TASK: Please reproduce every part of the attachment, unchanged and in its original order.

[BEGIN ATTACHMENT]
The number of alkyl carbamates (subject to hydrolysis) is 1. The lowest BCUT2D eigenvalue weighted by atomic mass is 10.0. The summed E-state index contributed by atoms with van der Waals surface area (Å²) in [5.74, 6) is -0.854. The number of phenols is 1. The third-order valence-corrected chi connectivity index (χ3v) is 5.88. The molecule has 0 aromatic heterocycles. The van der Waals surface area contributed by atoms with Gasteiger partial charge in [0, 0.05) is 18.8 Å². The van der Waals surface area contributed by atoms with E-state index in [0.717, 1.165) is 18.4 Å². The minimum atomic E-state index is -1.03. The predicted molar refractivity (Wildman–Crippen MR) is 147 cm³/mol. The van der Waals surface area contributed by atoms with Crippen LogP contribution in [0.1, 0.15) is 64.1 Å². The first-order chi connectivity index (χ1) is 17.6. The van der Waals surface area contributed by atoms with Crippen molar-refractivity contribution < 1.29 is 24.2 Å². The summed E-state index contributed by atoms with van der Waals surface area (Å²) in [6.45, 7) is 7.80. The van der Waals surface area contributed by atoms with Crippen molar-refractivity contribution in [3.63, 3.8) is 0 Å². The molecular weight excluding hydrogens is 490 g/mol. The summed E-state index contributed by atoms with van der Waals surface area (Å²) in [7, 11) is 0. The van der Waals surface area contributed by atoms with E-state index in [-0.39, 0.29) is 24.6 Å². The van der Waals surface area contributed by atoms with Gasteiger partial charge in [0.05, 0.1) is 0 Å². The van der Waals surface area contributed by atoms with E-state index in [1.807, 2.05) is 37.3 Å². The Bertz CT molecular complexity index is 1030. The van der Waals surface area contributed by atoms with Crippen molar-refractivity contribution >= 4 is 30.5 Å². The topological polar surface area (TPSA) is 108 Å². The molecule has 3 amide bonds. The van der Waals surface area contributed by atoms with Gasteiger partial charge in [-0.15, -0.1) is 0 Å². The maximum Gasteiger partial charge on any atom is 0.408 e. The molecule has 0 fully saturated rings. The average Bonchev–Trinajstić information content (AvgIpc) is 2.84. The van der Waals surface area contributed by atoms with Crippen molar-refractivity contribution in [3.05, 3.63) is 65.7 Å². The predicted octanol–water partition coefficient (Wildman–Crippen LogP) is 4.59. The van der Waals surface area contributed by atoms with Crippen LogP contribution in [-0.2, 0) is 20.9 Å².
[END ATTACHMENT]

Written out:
The number of alkyl carbamates (subject to hydrolysis) is 1. The lowest BCUT2D eigenvalue weighted by atomic mass is 10.0. The summed E-state index contributed by atoms with van der Waals surface area (Å²) in [5.74, 6) is -0.854. The number of phenols is 1. The third-order valence-corrected chi connectivity index (χ3v) is 5.88. The molecule has 0 aromatic heterocycles. The van der Waals surface area contributed by atoms with Gasteiger partial charge in [0, 0.05) is 18.8 Å². The van der Waals surface area contributed by atoms with E-state index in [0.717, 1.165) is 18.4 Å². The minimum atomic E-state index is -1.03. The predicted molar refractivity (Wildman–Crippen MR) is 147 cm³/mol. The van der Waals surface area contributed by atoms with Crippen LogP contribution in [0.1, 0.15) is 64.1 Å². The first-order chi connectivity index (χ1) is 17.6. The van der Waals surface area contributed by atoms with Crippen molar-refractivity contribution < 1.29 is 24.2 Å². The summed E-state index contributed by atoms with van der Waals surface area (Å²) in [6.45, 7) is 7.80. The van der Waals surface area contributed by atoms with Crippen molar-refractivity contribution in [3.63, 3.8) is 0 Å². The molecular weight excluding hydrogens is 490 g/mol. The summed E-state index contributed by atoms with van der Waals surface area (Å²) in [7, 11) is 0. The van der Waals surface area contributed by atoms with E-state index in [-0.39, 0.29) is 24.6 Å². The van der Waals surface area contributed by atoms with Gasteiger partial charge in [0.05, 0.1) is 0 Å². The van der Waals surface area contributed by atoms with E-state index in [1.807, 2.05) is 37.3 Å². The Bertz CT molecular complexity index is 1030. The van der Waals surface area contributed by atoms with Crippen molar-refractivity contribution >= 4 is 30.5 Å². The topological polar surface area (TPSA) is 108 Å². The molecule has 3 amide bonds. The van der Waals surface area contributed by atoms with Gasteiger partial charge in [-0.15, -0.1) is 0 Å². The maximum Gasteiger partial charge on any atom is 0.408 e. The molecule has 0 fully saturated rings. The average Bonchev–Trinajstić information content (AvgIpc) is 2.84. The van der Waals surface area contributed by atoms with Crippen molar-refractivity contribution in [3.05, 3.63) is 65.7 Å². The predicted octanol–water partition coefficient (Wildman–Crippen LogP) is 4.59. The van der Waals surface area contributed by atoms with Crippen LogP contribution in [-0.2, 0) is 20.9 Å².